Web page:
RSA Conference Changes the Face of Cybersecurity
In regards to common cybersecurity practices, something has got to give.
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Tens of thousands of security professionals and many hundreds of vendors came together at the massive RSA Conference in San Francisco last week for the largest enterprise cybersecurity confab in the world — and the general consensus was sobering.
Bad actors have had the edge over enterprises – aka the “good guys” – for decades, and the only way to turn things around is to recognize a frightening fact: the way companies have been handling cybersecurity up to this point simply hasn’t been working.
Passwords don’t work. Malware signatures, like the ones that traditional antivirus tools use to detect malicious software, are woefully inadequate. Firewalls are more porous than ever. Patching software vulnerabilities is a losing proposition. The list is endless.
In other words, something has got to give.
The Three Dimensions of Cybersecurity Disruption
A multifaceted set of disruptions are driving cybersecurity risk for enterprises today. “The scope, the breadth, the depth, the sophistication, the diversity of the threat that we face now is like anything we’ve had in our lifetimes,” said Christopher Wray, director of the FBI. “Whether you look at the range of actors, from multinational cybersyndicates to foreign intelligence services to insider threats, hacktivists, you could go on and on.”
Organized crime in countries around the world has gotten into the cybercrime game. And then, there are the nation-states — with massively deep pockets and near-unlimited resources to mount what is no less than cyberwar against their adversaries.
And don’t forget the dark web, the massive online bazaar of varied malware, available for a price to all manner of petty and not-so-petty criminals.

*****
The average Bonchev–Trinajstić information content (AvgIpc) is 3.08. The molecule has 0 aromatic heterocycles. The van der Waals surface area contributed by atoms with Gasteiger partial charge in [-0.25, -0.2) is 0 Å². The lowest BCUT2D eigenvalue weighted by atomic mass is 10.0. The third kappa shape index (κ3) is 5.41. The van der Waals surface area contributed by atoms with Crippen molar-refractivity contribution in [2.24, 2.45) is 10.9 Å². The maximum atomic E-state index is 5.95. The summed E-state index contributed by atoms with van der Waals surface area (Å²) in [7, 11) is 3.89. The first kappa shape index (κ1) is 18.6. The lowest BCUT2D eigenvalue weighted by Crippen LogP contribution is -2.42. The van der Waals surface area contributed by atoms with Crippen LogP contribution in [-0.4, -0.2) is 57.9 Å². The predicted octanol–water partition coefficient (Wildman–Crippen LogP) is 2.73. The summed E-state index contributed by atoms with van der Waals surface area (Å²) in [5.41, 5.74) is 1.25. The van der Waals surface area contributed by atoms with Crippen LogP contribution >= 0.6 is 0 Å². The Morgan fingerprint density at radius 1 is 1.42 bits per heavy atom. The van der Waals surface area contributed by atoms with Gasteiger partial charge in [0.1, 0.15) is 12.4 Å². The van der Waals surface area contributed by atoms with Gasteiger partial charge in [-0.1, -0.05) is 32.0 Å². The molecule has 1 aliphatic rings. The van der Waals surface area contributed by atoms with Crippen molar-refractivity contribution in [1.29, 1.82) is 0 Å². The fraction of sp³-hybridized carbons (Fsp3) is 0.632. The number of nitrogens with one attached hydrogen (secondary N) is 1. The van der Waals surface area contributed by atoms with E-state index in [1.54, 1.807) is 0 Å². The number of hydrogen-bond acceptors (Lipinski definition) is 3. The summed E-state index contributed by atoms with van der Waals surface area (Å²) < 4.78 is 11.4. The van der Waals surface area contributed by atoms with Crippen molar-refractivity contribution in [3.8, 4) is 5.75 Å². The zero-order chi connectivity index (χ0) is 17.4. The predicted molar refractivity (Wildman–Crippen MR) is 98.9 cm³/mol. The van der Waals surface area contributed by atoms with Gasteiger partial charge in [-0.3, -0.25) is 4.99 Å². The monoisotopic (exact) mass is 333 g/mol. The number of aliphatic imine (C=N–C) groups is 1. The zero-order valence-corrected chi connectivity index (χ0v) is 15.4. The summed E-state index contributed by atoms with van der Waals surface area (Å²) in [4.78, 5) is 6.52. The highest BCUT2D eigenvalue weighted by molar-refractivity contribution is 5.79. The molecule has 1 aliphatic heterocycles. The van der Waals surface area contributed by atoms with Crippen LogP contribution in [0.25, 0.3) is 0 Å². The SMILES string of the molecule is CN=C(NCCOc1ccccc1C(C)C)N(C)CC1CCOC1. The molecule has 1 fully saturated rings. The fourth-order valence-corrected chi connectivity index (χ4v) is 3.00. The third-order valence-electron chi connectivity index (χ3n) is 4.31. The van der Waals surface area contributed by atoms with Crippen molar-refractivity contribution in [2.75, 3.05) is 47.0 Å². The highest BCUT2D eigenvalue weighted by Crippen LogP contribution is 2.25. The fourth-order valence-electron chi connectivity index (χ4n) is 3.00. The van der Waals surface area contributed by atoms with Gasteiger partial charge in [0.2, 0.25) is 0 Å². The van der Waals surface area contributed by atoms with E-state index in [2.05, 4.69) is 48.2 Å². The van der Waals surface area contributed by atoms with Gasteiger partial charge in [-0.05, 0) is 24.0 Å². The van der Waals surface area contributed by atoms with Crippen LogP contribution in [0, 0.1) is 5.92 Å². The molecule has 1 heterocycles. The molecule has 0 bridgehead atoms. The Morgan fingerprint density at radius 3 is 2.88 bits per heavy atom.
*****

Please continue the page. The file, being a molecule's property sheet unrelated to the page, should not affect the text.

Meanwhile, corporate and government attack surfaces have exploded. Everyone carries a smartphone, ripe for the hacking. The “Internet of Things” brings vulnerabilities to vehicles, smart city infrastructure, video cameras, and even baby monitors — with no end in sight.
To make matters worse, enterprises no longer restrict their personnel to protected office environments. Everyone from executives to the rank-and-file might work anywhere from a living room to a Starbucks halfway around the world.
The third dimension: the sheer multitude and diversity of attack methods is similarly staggering. “If you look at the range of attack methods, whether you’re talking about spear-phishing all the way to ransomware, botnets, DDoS attacks, you could go on and on and on,” Wray added.
For every type of malware that makes the news, tens of thousands go unreported – and they transform themselves all the time, presenting a continually shifting target. No part of the information technology infrastructure is immune, from the boot volumes on flash disks to the memory in virtual cloud instances.
Not only do traditional cybersecurity measures — from firewalls to anti-malware technologies to vulnerability patching regimens — fail to stem the flow of attacks, they’re dropping further and further behind.
Published at DZone with permission of Jason Bloomberg, DZone MVB. See the original article here.
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